POLL DAY 7th February 2015 – IS IT GOING TO BE VIC PARK OR SOUTH PARK?

From “The Maxwell Fish & Chip Wrapper” January 2015 Written by Victoria Park Councillor Vince Maxwell

This is a rare and unusual event and it was only through the hard work by a few residents of the Town that has made it possible for you to have a say. The outcome of this poll is binding on the State Government under the Local Government Act. Many people who live in the Town have migrated from countries where democracy either doesn’t exist or is abused by those in power. Democracy is a fragile thing and needs to be protected. This has been demonstrated in the past where our predecessors were prepared to fight and some gave their lives to ensure we have the freedom we enjoy today – We cannot take it for granted – let our governments at all levels know that we want to maintain our democratic rights by participating in this poll. Politics is the science of living together – although some let the power and responsibility go to their heads, it is no reason for us to sit idly by. We must ensure that our democracy remains strong and not allow any one person on a power trip take it away from us. The ballot package that you have received from the Australian Electoral Commission contains an information sheet that lists the for and against arguments for an amalgamation. This information was provided by the Local Government Advisory Board (LGAB). Unfortunately the arguments put forward are very simplistic opinions that are not supported by evidence.

One argument is that the Town will be more sustainable – however the WA treasuries modelling that was used by the LGAB demonstrates the opposite. The Treasuries own figures show that the Towns current rating of 70, which incidentally is the Ministers preferred minimum level, will drop to 68 upon amalgamation with South Perth. In the future a modest improvement is shown but, like forecasting the weather, the further into the future you look the less accurate the prediction. Conclusion: this claim is unsubstantiated.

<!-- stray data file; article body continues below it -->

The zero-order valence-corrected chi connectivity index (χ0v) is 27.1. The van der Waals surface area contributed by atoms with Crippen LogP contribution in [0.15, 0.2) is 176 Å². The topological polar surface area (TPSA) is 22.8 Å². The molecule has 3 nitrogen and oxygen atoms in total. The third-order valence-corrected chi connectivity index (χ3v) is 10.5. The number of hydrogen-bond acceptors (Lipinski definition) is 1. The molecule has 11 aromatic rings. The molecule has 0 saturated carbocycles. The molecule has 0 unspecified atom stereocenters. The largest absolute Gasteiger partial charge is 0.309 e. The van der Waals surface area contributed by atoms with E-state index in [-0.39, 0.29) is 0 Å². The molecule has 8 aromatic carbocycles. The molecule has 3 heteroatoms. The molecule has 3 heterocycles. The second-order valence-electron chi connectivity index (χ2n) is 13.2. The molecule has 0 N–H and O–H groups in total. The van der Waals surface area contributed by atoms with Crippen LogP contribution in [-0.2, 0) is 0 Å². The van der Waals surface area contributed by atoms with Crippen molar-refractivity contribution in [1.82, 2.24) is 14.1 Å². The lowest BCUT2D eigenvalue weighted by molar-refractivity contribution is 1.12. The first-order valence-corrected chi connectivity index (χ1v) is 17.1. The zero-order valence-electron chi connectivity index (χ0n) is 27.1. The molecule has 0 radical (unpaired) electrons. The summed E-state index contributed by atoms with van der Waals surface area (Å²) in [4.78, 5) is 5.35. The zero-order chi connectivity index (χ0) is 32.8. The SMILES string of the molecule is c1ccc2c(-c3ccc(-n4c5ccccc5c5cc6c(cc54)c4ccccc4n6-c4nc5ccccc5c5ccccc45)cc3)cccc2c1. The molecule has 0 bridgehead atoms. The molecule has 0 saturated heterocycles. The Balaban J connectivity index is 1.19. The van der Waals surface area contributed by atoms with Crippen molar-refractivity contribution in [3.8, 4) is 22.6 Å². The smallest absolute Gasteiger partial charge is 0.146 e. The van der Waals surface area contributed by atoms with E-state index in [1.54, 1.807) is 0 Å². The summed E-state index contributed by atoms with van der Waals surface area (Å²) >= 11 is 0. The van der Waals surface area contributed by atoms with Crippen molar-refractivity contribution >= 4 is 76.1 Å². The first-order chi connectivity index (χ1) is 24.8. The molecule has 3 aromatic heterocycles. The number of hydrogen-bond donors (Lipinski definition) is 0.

Another argument is that a larger local government can employ more expensive staff but is that what we need? The CEO of Victoria Park already earns in excess of $240,000 and senior staff receive over $170,000. Larger Councils automatically pay these staff at a higher rate as this is determined by the State salaries and remuneration tribunal – it is not a free market. The pay scales are set and there is minimal range within each band to pay someone more or less to match their capability. The range is determined by the size of the Local Government. For example larger Councils like Canning and Wanneroo have almost twice as many senior staff and the total Senior staff wages bill is almost double indicating that little will be saved by forming a larger Council. No cost benefit analysis has been done by the State Government or the Town. We are sailing into unknown territory.

Professor of economics and Director of the UNE Centre for Local Government, Brian Dollery, in correspondence with me stated that he agreed with my calculation of the likely costs and concluded by writing “It seems to me that many Perth councils are sleepwalking towards big financial problems stemming from amalgamation.” Former secretary to the NSW Treasury, Professor Percy Allan (AM), in a presentation in October to the Committee for economic development of Australia (CEDA) reported that Local Governments in Australia were quite large by world standards averaging more than 40,000 residents compared to USA 7,981 and the European Union 5,693. Post amalgamation a number of Perth Councils will be over 100,000 residents! 12.5 times the average in USA & 17.6 times the EU! His report continues ….Yet, researchers both here and abroad have found that larger councils do not exhibit lower unit costs of servicing than smaller ones. It has been found that some council functions are done best on a large scale while other tasks are performed better on a small scale. “Smaller units are the most democratic and participative, and also the most efficient.”

Amalgamations in every other jurisdiction in Australia have resulted in higher rates, reduced services, and less representation. If for some reason it was to be different in Perth then the Government has failed to show how. The State government has not provided any financial modelling.

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